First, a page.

In December 1920 Albert de Bassompierre was assigned Belgian minister extraordinary and plenipentiary to Tokyo, where he arrived in May 1921. He would stay in Japan till February 1939.[11] Due to the mutual elevation of the diplomatic status between Belgium and Japan, Bassompierre became the first Belgian diplomat in Japan with the rank of ambassador extraordinary and plenipotentiary (June 1922).[12]

Bassompierre experienced the Great Kanto Earthquake on 1 September 1923, and was involved in the Belgian relief effort for Japan.[13] Bassompierre also witnessed the rise of Japanese militarism during his tenure. As foreign diplomat in Japan, he was confronted with incidents such as the murder of the Japanese prime minister Hara Takashi in November 1921, the Manchurian Incident in 1931 and the establishment of the Manchukuo in 1932, the May 15 Incident in 1932, and the February 26 Incident in 1936.[14]

Albert de Bassompierre was succeeded as Belgian ambassador extraordinary and plenipotentiary to Japan by Pierre Attilio Forthomme in November 1939. Forthomme’s term in office was cut short by the suspension of diplomatic relations between Belgium and Japan in December 1941, as a consequence of Japan entering World War II through its surprise attack on Pearl Harbor.[15]

After World War II[edit]

After the surrender of Japan on 2 September 1945, the Supreme Commander of the Allied Powers (SCAP) took over Japanese sovereignty till April 1952. As a consequence, the Belgian diplomatic mission in Japan had to be accredited to the SCAP.[citation needed] Baron Guy Daufresne de la Chevalerie, became the Belgian military representative in Tokyo in October 1946. His mandate would last till April 1952, when the SCAP ceased to exist as a result of the Treaty of San Francisco.

One of the main tasks of Daufresne de la Chevalerie was to restore the commercial relations between Belgium and Japan. His efforts let to the 1949 and 1950 commercial agreements between the two countries.[16]

In November 1952 G. de Schoutheete de Tervarent became Belgian ambassador extraordinary and plenipotentiary in Japan till April 1956. He was succeeded by Raymond Herremans (September 1956 - July 1959) and E. du Bois in October 1959.[17] During the tenures of Herremans and du Bois, Japan and Belgium prepared the legal framework for the further growth of their economic relations, leading to the Benelux-Japan Commercial Agreement of 8 October 1960 and an additional protocol of 30 April 1963.[18] Both ambassadors were also involved in the preparation and construction of a new Belgian embassy compound in Tokyo, which opened its doors in 1960.[19]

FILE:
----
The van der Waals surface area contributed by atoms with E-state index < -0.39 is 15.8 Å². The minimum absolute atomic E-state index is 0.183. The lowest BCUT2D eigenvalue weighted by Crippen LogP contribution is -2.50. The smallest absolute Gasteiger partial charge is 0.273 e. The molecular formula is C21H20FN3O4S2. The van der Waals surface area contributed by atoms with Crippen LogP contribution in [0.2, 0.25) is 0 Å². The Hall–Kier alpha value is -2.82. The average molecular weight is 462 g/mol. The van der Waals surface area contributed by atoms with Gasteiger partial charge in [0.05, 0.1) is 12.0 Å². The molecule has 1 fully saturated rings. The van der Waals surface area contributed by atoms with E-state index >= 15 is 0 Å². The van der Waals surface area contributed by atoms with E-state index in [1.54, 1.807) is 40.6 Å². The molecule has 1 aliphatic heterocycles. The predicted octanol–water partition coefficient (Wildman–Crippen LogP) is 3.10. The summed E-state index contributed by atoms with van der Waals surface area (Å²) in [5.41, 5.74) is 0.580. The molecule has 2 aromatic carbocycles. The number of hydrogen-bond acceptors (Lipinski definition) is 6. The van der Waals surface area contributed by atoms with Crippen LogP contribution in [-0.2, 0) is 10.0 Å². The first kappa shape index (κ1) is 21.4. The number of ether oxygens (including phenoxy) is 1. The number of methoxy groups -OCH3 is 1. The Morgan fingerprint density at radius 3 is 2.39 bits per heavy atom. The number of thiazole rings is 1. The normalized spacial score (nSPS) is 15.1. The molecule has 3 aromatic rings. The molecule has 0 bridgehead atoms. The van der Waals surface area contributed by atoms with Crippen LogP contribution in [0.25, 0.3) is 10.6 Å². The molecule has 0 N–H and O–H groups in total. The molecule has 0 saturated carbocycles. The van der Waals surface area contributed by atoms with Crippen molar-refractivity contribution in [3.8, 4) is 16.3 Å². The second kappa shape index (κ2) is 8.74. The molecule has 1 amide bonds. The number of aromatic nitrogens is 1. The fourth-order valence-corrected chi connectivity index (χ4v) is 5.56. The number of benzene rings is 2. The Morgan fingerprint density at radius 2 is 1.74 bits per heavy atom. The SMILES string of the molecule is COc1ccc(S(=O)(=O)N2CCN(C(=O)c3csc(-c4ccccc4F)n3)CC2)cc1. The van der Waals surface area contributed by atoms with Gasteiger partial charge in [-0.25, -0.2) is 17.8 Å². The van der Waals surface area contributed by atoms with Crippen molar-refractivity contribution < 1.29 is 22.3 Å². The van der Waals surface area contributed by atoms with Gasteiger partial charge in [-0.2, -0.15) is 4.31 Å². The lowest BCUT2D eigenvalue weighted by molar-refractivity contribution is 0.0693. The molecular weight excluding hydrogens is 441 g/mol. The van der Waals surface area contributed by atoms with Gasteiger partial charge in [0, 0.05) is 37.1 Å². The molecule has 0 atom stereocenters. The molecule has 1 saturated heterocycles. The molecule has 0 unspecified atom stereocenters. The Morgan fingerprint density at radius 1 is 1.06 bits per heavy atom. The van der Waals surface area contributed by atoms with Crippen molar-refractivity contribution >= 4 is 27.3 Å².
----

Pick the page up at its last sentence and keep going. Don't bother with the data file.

Albert Hupperts took up the post of Belgian ambassador extraordinary and plenipotentiary in Japan in December 1962. He was succeeded by Fredegand Cogels in December 1968, but Hupperts resumed the post in May 1972. During their terms as ambassador, Japan took center stage with the 1964 Summer Olympics in Tokyo, and the World Expo in Osaka (1970).[20] During the 1970s and 1980s, the Belgian ambassadors R. Dooreman (1974–77), Herman Dehennin (1978–1981), J. Verwilghen (1981–85) and Marcel Depasse (1985–88) [21] witnessed the strong growth of the Japanese economy, despite two oil shocks in the 1970s.[22]

By the time Baron Patrick Nothomb started has 9-year term of office in 1988,[23] Japan had established itself as the world’s second largest economy.[24] Japan’s economic powerhouse resulted in a growing trade imbalance with Belgium, and a stream of Japanese investment into Belgium. This trend, with some ups and downs, basically remained the same during the tenures of the next Belgian ambassadors Gustaaf Dierckx (1997–2002), Jean-Francois Branders (2002–2006) and Johan Maricou (born 2006),[25] even though the bubble economy in Japan was followed by the Lost Decade in the 1990s.[26]

Nothomb’s term was marked by the death of two monarchs: Emperor Hirohito of Japan died in 1989, and King Baudouin of Belgium in 1993. The reign of both monarchs were exceptionally long, and their succession by Emperor Akihito and King Albert II meant a new era in the monarchal relations between Belgium and Japan. The culture festivity Europalia Japan brought Japanese culture en masse to Belgium in 1989, and was visited by 1.6 million people.[27]

During the tenure of Dierckx the 2002 FIFA World Cup took place jointly in Japan and Korea (June 2002). On 1 December 2001 fate decided that the first match of the Japanese national soccer team was against Belgium. The Japanese press kept its focus on Belgium for 7 months, resulting in an unexpected free promotion platform favoring the relations between the two countries.[28]